It All Starts With Planning, Part 2

Norb Slowikowski

March 2007

Last month we talked about the importance of planning. This article will focus on the essentials of planning. Let us now delve deeper into the specifics about planning and coordinating the job. We know the "Why?” and the "Who?” of team planning—let’s move on to the "What?” What follows is a detailed outline on the purpose and execution of planning.

I. PURPOSE AND CONTENT
To discuss and practice job planning and coordinating so that these principles can be effectively applied to on-the-job situations.

II. INTRODUCTION
A. What is planning?
1. Work we do to predetermine a course of action.
2. Systematic approach to a job—it is logical.
3. Enables you to determine what should be done, along with the why, when, where, how and who.

B. Why plan? What are the advantages?
1. Prevents us from following our tendency to act before we think.
2. Simplifies task and eliminates unnecessary work.
3. Makes coordinated effort possible.
4. Avoids costly mistakes.
5. Allows most effective and efficient use of time, manpower, materials and equipment. (Time is money!)
6. Prevails all the time in your day-to-day thinking.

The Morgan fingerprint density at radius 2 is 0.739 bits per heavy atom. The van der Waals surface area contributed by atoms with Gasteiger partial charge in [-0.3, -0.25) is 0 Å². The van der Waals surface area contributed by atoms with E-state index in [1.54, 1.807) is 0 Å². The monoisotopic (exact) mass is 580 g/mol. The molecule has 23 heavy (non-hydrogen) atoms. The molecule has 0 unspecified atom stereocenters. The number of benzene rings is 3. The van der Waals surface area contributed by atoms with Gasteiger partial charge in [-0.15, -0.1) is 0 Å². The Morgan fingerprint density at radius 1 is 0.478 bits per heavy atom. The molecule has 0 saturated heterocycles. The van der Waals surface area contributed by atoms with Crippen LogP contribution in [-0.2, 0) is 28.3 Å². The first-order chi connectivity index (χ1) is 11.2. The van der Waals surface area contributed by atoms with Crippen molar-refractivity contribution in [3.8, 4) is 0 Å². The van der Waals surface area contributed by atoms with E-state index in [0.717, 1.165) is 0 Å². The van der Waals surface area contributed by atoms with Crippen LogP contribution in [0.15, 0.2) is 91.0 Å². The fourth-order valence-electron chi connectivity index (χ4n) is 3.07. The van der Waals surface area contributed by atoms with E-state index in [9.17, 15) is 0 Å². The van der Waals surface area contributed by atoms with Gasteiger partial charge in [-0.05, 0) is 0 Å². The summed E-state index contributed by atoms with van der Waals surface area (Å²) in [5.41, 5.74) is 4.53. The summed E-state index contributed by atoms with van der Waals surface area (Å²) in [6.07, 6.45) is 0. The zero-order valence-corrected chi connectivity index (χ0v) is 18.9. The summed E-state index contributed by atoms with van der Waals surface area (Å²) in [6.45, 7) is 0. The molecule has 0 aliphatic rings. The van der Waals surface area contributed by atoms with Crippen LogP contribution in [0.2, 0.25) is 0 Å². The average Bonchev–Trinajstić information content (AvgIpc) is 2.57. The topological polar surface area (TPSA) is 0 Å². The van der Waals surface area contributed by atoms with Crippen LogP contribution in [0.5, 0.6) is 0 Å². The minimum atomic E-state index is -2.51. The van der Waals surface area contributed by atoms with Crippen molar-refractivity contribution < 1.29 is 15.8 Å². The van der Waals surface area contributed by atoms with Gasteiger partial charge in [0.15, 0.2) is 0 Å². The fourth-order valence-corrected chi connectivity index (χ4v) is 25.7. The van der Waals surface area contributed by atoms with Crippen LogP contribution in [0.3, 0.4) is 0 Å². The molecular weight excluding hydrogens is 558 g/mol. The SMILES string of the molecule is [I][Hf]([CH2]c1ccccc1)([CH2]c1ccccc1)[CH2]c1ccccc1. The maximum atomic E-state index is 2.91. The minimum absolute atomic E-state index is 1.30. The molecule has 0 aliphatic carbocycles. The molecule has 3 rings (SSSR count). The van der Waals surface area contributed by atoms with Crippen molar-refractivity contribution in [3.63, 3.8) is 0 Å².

7. Enables you to determine if you did what should have been done.

III. ESSENTIALS OF PLANNING
A. What is to be done?
1. Describe the job. Be specific.
2. Sequence the action steps. Prioritize by order of importance.
3. Be sure everyone understands their role. (Make certain everyone is working toward a common goal. Avoid misunderstandings.)

B. Why did we prioritize the action steps the way we did?
1. Give a specific reason. Provide justification for each step; this makes us take a hard look at need and protects against doing unnecessary work.

C. When is it to be done?
1. When do we start? When do we expect to finish?
2. Establishes priorities (relative to other tasks).
3. Allows us to determine number of people used, amount of work to be done, etc.
4. Helps schedule materials, tools and equipment.
5. Anticipate delays and changing priorities.

D. Where is it to be done?
1. Be specific about the location.
2. Anticipate special conditions or safety hazards.
3. Locate materials and equipment properly.

E. How is to be done?
1. Break down the job into a step-by-step procedure.
2. Determine requirements for men, material, tools and equipment.
3. Review work and safety practices.
4. Are other departments involved? What approvals are needed?
5. How will you coordinate with the other trades?

F. Who is to do it?
1. Determine number of people needed for the job.
2. Involve them in all planning sessions.

G. Follow-up
1. Why is this necessary? We need to find out if work is progressing according to plan. Remember that no plan is perfect. Follow-up helps us adjust to emergencies, unexpected circumstances or changes in the schedule.
2. Who will do the follow-up?

About the Author
Norb Slowikowski is president of Slowikowski & Associates, Inc., Darien, Ill.